If you have not heard of Amber Run, they are a British indie rock band with three full studio albums under their belt. Their debut 5AM (2015) is most well-known for their most popular single ‘I Found’, but each and every song of theirs is just as potent as the others.
With their indie-rock sound, their live shows offer a variety. Whilst there are heavier tracks like ‘No Answers’ and ‘Neon Circus’ which get the crowd moving and singing along, there are also songs like ‘5 AM’ and ‘Amen’ which send the crowd into an emotional silence. The latter of these stands out as being one of the best songs I’ve ever seen performed live, due to its overwhelming potency. Written as a eulogy for lead singer Joe Keogh’s grandfather, the song sends crowds of all sizes into silence and darkness as Joe performs alone. Tears are shed, both on stage and in the crowd, and it produces a painfully gorgeous communal feel.
The range that Amber Run offer at their shows is what makes them stand out as being one of the best artists to see live. Whether you want to dance, cry, sing, or scream, all is welcome and completely respected by others. – Georgie Holmes
Bastille have been a favourite of mine since I stumbled across their Laura Palmer EP in 2011, I still listen to their music but not on the daily like I used to. They’re somewhat a nostalgic and comfort band for me, just something about their music made me feel so secure, for a lack of a better word. And their live shows are almost an exact replica of their album. There’s no odd altering of the sound or dodgy flat notes being hit, frontman Daniel Smith sings to the GODS and is what I think a sorely underrated performer.
Singles ‘Pompeii’ ‘Good Grief’ and ‘Joy’ are the most varied of songs, they all have that indie-pop undertone with a jumping beat, but this doesn’t stop Smith from making every song unique, whether that be altering lyrics for the particular show or trying; and failing to dance along to the tracks he so humbly wrote in his bedroom. The genuine nature and gratitude from the band make them an incredibly likeable bunch, not to mention their reckless and wild approach to audience participation. Picking out members of the crowd to join them on stage and uniting the fans in a ‘Mexican Wave’ fashion shows that they care deeply about their supporters. I remember Smith, teary-eyed as he looked out to the crowd and claimed the next hour and a half as ‘Your Time’ (meaning fans) ‘This is your time.’ A Bastille gig isn’t just a gig it’s a whole experience that’ll stay with you. – Olivia Dellar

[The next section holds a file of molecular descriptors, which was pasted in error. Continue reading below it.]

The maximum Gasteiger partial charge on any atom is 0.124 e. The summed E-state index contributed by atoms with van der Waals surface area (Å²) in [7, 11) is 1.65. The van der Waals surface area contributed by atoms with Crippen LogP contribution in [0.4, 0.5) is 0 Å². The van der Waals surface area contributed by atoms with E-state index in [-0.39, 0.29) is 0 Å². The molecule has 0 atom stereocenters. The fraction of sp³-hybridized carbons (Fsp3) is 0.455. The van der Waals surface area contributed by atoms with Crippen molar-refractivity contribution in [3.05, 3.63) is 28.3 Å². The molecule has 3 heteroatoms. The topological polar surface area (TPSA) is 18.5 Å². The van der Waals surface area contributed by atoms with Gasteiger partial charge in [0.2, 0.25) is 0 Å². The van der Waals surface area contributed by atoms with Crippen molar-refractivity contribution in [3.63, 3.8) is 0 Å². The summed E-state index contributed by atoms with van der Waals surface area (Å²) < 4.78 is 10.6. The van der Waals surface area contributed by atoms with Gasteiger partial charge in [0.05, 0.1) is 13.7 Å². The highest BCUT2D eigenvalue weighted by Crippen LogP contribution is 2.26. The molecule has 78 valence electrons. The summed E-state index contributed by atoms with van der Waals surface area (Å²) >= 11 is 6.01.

Panic! At The Disco
Panic! At The Disco are currently one of the hottest bands around… and by ‘band’, I really mean Brendan Urie, the one man show. From the original ‘trinity of emo’ Panic are by far the best all rounder. Although Urie has shed the emo label with Death of a Bachelor (2015) and Pray For The Wicked (2018), they know how to throw back to their origins with ‘I Write Sins Not Tragedies’, ‘Nine in The Afternoon’ and ‘This is Gospel’.
I had been a fan since 2004 as my elder sister introduced me to them as well as other emo bands of that time. I might have only been 5 at the time and not know what the songs meant, but they were catchy. I had the pleasure to see them headline at Slam Dunk 2016 and I will never forget. Although my then boyfriend hated them, I was able to see them and dance to my favourite song ‘Ready To Go (Get Me Out of My Mind)’ as well as see Urie shirtless and back flipping all over the stage. He was singing while doing that!
Since 2016, Panic have calmed down – no more shirtless flips for you. However, their stagecraft has majorly stepped up. I did not see them on their Pray For The Wicked tour due to the price, but one of my friends went. They immensely enjoyed their time seeing a band revel in their success. Panic are known for putting on a good show and whether you have seen them in their early emo days, to their suave appearance of today – you will not be disappointed. Urie has been around for a while now and has harnessed his craft… so make sure you see Panic once in your life. – Jo Lisney